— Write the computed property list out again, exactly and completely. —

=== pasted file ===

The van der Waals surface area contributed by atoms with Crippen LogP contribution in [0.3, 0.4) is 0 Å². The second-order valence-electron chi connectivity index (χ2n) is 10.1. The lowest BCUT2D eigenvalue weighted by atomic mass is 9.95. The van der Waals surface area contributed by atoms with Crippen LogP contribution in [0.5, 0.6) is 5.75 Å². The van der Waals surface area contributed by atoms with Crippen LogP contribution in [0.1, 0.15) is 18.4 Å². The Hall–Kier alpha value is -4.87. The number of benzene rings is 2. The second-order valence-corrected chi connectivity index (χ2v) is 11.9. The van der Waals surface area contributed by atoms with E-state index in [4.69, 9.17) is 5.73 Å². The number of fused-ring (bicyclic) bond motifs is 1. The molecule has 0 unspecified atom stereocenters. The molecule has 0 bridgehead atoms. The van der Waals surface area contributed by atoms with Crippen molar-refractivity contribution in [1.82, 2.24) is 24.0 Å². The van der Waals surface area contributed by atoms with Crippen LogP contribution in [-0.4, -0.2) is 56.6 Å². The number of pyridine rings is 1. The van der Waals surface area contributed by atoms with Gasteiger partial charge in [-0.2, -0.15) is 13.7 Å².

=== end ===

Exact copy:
The van der Waals surface area contributed by atoms with Crippen LogP contribution in [0.3, 0.4) is 0 Å². The second-order valence-electron chi connectivity index (χ2n) is 10.1. The lowest BCUT2D eigenvalue weighted by atomic mass is 9.95. The van der Waals surface area contributed by atoms with Crippen LogP contribution in [0.5, 0.6) is 5.75 Å². The van der Waals surface area contributed by atoms with Crippen LogP contribution in [0.1, 0.15) is 18.4 Å². The Hall–Kier alpha value is -4.87. The number of benzene rings is 2. The second-order valence-corrected chi connectivity index (χ2v) is 11.9. The van der Waals surface area contributed by atoms with E-state index in [4.69, 9.17) is 5.73 Å². The number of fused-ring (bicyclic) bond motifs is 1. The molecule has 0 unspecified atom stereocenters. The molecule has 0 bridgehead atoms. The van der Waals surface area contributed by atoms with Crippen molar-refractivity contribution in [1.82, 2.24) is 24.0 Å². The van der Waals surface area contributed by atoms with Crippen LogP contribution in [-0.4, -0.2) is 56.6 Å². The number of pyridine rings is 1. The van der Waals surface area contributed by atoms with Gasteiger partial charge in [-0.2, -0.15) is 13.7 Å².